Senescent Cells and Declining Heart Health in the Context of Oxidative Stress
There is every reason to believe that selective destruction of senescent cells in older individuals should improve heart health, lowering the risk of cardiovascular disease and dysfunction. Researchers who demonstrated 25% median life extension in mice engineered to lack senescent cells found improvements in a number of measures of cardiac health. There is a good deal of evidence for senescent cells to reduce stem cell activity and tissue regenerative capacity, perhaps through chronic inflammation and other consequences of changes in immune cell behavior. Senescent cells spur fibrosis, which disrupts small scale tissue structure with the formation of scar-like tissue, and the growth of fibrosis is important in heart tissue aging. And so on, through much of the list of problems in cell and tissue function known to be caused by the presence of senescent cells. In the paper I’ll point out here, researchers focus specifically on oxidative signaling and rising levels of oxidative stress in the heart, and how senescent cells might be involved in this facet of heart aging.
Oxidative theories of aging were among the first such views of the causes of aging to be established in the modern era of cellular biochemistry. The original, simple theories that postulated aging as directly driven by oxidative damage to important molecules have since been put to one side in favor of more nuanced views. The failure of antioxidants, when applied generally, to slow aging is considered to disprove the simple view of aging as cellular damage that scales as the presence of oxidative molecules increases with age. It is certainly true that the oxidative molecules and signatures of harmful oxidative modification of vital proteins do increase with age, however. Equally it is also true that oxidative molecules and oxidative damage are used as signals in beneficial processes, such as the response to exercise — antioxidants can actually cause harm by interfering there. In short, oxidative metabolism is a complex, balanced process; that it is disrupted and runs awry with aging doesn’t necessarily make it a cause rather than a consequence.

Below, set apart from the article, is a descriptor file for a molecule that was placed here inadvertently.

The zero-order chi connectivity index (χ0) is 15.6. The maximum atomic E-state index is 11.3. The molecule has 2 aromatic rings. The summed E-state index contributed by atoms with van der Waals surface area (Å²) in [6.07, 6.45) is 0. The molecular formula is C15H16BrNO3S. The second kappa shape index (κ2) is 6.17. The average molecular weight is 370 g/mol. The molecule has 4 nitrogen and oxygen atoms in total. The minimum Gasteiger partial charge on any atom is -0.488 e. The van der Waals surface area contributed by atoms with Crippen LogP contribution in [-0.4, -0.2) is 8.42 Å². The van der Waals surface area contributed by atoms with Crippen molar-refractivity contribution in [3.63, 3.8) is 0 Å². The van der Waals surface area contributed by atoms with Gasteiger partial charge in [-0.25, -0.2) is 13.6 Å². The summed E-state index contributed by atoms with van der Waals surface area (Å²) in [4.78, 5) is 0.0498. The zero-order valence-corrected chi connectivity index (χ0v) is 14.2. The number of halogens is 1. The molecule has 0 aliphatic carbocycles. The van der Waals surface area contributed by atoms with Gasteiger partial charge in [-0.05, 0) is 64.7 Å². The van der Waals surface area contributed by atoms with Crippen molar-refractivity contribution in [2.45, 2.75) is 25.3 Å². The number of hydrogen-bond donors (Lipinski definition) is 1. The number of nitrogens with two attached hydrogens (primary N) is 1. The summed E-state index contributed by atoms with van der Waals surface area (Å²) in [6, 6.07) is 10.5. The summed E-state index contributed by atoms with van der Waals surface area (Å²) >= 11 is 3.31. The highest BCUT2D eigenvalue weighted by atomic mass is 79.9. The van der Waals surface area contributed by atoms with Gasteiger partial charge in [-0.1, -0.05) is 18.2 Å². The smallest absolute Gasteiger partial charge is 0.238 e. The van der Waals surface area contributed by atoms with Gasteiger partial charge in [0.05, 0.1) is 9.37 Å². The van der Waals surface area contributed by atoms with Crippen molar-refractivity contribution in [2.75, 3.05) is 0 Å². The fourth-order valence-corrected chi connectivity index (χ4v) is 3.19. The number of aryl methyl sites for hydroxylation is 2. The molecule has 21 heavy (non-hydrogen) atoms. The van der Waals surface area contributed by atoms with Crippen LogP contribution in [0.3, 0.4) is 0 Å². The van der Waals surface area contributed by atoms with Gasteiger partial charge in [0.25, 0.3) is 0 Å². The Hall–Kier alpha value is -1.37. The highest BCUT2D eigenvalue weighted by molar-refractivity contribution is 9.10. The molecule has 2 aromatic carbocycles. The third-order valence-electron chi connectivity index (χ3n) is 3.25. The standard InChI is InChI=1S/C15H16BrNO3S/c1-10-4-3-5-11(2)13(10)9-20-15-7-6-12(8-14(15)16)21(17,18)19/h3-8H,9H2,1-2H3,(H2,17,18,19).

Over the years, attention has focused upon mitochondria, the power plants of the cell, as the prime source of oxidative molecules and possibly the prime source of disruption in oxidative metabolism in old tissues. Modestly increasing or reducing the flux of oxidative molecules generated by these organelles can improve health in short-lived species — in one direction by causing less damage and in the other by spurring greater repair and maintenance activities. Severe disruption of correct mitochondrial function, something that is known to occur in aged tissues, can drive cells into a failure state that results in large quantities of oxidative molecules pumped out into the surrounding tissues. To close the circle, mitochondrial dysfunction goes hand in hand with cellular senescence, though the bigger picture of cause and consequence here is complicated and still incomplete.
Among age-related diseases, cardiovascular disease has an impressive prevalence, considering that the remaining lifetime risk for cardiovascular disease is about 50% at the age of 40. Consistently, the pathophysiologic modifications that are observed in aging hearts and arteries interact with alterations that characterize atherosclerosis progression, concurring to the development of age-associated heart failure. This latter is due to a combined diastolic and systolic dysfunction, caused by cardiac hypertrophy, replacement fibrosis, and myocardial ischemia, even in the absence of atherosclerotic coronary disease.
Morphometric data acquired in the early 1990s suggested that the number of left ventricle cardiomyocytes declines progressively with aging. Consistently, investigators have documented that although cardiomyocyte turnover occurs postnatally, the rate of cardiomyocyte renewal declines as age advances. Intriguingly, while the same investigators have recently suggested that the total number of cardiomyocytes residing in the left ventricle does not change with aging, evidence of myocyte death has been shown to occur both in male primates and in humans. In these latter, cardiac troponin T levels increase with aging and can predict cardiovascular events and death in the general population. This finding is thought to be the consequence of the age-related reduction of expression or activity of proteins that are involved in cardioprotection, a condition that eventually leads to an increased susceptibility of cardiac myocytes to injury.